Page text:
15 Perennials That Bloom With Gorgeous Purple Flowers

If purple is your favorite color, then choosing flowers blooming in this hue for your garden is an easy choice to make. This royal tint is a very vibrant color and comes in many different shades. Besides, purple blooms paired with green foliage create an especially eye-catching combo in any outdoor space. According to Gardening Chores, you have a large selection to choose from when it comes to perennials with purple-blooming flowers. Moreover, most of the varieties are easy to care for, making them even more appealing.

This color, being a mix of red and blue, evokes thoughts of royalty. Sensational Color notes that blue is a calming hue and red is well known as the color of love, and as such, the two colors combined into one make it a great choice for gardens, promoting peace and awareness. Perennials bloom every year, so once you've planted your favorite selection of purple blooms, you can sit back and enjoy the floral show every year, with minimal work involved.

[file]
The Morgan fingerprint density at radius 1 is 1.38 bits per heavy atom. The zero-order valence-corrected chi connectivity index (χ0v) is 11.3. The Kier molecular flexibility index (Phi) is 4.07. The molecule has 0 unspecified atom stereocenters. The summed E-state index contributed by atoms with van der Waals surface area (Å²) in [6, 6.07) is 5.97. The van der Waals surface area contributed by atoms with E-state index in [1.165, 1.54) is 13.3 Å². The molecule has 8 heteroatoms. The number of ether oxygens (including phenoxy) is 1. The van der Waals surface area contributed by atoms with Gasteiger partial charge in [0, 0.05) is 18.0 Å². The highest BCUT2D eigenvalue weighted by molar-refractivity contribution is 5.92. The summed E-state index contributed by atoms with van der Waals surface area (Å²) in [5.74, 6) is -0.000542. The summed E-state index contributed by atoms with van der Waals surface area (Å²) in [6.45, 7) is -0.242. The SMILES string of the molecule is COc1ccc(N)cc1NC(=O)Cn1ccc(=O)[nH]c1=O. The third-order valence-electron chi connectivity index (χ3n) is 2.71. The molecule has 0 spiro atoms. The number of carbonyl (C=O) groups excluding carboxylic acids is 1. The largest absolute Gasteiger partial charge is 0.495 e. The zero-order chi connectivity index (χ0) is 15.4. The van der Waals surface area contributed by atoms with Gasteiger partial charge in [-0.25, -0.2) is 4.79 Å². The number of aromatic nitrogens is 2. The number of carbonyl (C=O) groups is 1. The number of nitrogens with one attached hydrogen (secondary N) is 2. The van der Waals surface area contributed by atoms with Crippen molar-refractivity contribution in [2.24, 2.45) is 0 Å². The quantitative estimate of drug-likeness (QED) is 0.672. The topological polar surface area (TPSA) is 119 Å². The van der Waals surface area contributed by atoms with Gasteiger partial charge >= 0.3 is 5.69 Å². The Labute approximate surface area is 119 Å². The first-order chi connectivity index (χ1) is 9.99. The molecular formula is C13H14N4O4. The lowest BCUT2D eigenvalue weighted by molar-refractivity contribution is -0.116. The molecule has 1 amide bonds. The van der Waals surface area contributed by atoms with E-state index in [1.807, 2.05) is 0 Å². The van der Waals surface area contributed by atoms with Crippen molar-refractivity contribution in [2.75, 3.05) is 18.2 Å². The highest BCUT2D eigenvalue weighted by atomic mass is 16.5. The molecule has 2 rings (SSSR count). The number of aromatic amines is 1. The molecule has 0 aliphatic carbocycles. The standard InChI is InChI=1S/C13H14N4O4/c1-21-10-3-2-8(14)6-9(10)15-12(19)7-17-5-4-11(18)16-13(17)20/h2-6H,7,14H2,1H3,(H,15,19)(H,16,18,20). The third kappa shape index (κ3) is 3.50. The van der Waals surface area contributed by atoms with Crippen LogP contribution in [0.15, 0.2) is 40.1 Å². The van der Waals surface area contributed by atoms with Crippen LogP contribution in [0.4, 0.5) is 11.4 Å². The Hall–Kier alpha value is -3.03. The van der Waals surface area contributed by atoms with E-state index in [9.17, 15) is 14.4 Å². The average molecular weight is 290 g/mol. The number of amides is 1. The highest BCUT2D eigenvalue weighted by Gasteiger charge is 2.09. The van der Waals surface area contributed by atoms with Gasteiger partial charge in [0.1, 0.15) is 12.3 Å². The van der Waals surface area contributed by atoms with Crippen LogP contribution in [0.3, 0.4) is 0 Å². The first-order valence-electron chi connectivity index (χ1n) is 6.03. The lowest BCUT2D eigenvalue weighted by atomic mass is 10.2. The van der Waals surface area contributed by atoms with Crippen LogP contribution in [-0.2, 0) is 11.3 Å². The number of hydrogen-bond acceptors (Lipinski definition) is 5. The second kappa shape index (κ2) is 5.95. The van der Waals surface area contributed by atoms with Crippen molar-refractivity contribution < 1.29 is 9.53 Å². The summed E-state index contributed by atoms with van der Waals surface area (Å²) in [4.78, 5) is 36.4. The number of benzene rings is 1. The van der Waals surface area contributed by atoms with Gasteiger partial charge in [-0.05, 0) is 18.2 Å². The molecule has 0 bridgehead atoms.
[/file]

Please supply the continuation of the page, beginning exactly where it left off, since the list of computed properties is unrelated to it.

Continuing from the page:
1. Pasqueflower

Pasqueflower (Pulsatilla vulgaris) has big purple flowers with bright yellow centers. This variety is also known as the Easter flower, belongs to the same family as the buttercup, and is great for borders and rock gardens. According to the University of Wisconsin-Madison, it comes from the U.K., where it finds its home in the meadows.

Bloom Season: Spring

USDA Growing Zone: 4-8

Growing Conditions: Full sun

Soil Type: Loamy and well-draining